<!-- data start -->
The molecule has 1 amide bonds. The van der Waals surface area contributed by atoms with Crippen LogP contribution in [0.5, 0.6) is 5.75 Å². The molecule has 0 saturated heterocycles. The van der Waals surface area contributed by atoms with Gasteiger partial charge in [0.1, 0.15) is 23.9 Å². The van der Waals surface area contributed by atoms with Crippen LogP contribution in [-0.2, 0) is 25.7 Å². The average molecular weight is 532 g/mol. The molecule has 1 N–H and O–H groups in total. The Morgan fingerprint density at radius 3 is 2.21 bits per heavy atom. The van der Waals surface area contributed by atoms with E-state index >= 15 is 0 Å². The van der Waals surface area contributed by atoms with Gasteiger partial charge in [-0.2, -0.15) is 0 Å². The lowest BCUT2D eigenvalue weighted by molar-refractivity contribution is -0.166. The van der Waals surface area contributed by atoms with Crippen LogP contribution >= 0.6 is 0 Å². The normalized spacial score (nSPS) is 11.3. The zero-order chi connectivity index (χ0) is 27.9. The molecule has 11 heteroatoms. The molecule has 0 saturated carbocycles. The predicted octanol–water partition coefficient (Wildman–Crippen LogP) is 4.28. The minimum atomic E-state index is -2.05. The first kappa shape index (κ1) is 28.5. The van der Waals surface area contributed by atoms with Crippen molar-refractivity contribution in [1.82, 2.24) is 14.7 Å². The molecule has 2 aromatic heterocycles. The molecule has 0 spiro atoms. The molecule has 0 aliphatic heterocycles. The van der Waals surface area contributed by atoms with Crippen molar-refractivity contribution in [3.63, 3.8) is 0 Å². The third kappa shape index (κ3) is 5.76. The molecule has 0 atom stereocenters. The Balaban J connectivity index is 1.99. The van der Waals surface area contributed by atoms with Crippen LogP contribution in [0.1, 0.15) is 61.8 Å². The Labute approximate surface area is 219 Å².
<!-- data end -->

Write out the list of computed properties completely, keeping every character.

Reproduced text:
The molecule has 1 amide bonds. The van der Waals surface area contributed by atoms with Crippen LogP contribution in [0.5, 0.6) is 5.75 Å². The molecule has 0 saturated heterocycles. The van der Waals surface area contributed by atoms with Gasteiger partial charge in [0.1, 0.15) is 23.9 Å². The van der Waals surface area contributed by atoms with Crippen LogP contribution in [-0.2, 0) is 25.7 Å². The average molecular weight is 532 g/mol. The molecule has 1 N–H and O–H groups in total. The Morgan fingerprint density at radius 3 is 2.21 bits per heavy atom. The van der Waals surface area contributed by atoms with E-state index >= 15 is 0 Å². The van der Waals surface area contributed by atoms with Gasteiger partial charge in [-0.2, -0.15) is 0 Å². The lowest BCUT2D eigenvalue weighted by molar-refractivity contribution is -0.166. The van der Waals surface area contributed by atoms with Crippen LogP contribution >= 0.6 is 0 Å². The normalized spacial score (nSPS) is 11.3. The zero-order chi connectivity index (χ0) is 27.9. The molecule has 11 heteroatoms. The molecule has 0 saturated carbocycles. The predicted octanol–water partition coefficient (Wildman–Crippen LogP) is 4.28. The minimum atomic E-state index is -2.05. The first kappa shape index (κ1) is 28.5. The van der Waals surface area contributed by atoms with Crippen molar-refractivity contribution in [1.82, 2.24) is 14.7 Å². The molecule has 2 aromatic heterocycles. The molecule has 0 spiro atoms. The molecule has 0 aliphatic heterocycles. The van der Waals surface area contributed by atoms with Crippen molar-refractivity contribution in [3.63, 3.8) is 0 Å². The third kappa shape index (κ3) is 5.76. The molecule has 0 atom stereocenters. The Balaban J connectivity index is 1.99. The van der Waals surface area contributed by atoms with Crippen LogP contribution in [0.1, 0.15) is 61.8 Å². The Labute approximate surface area is 219 Å².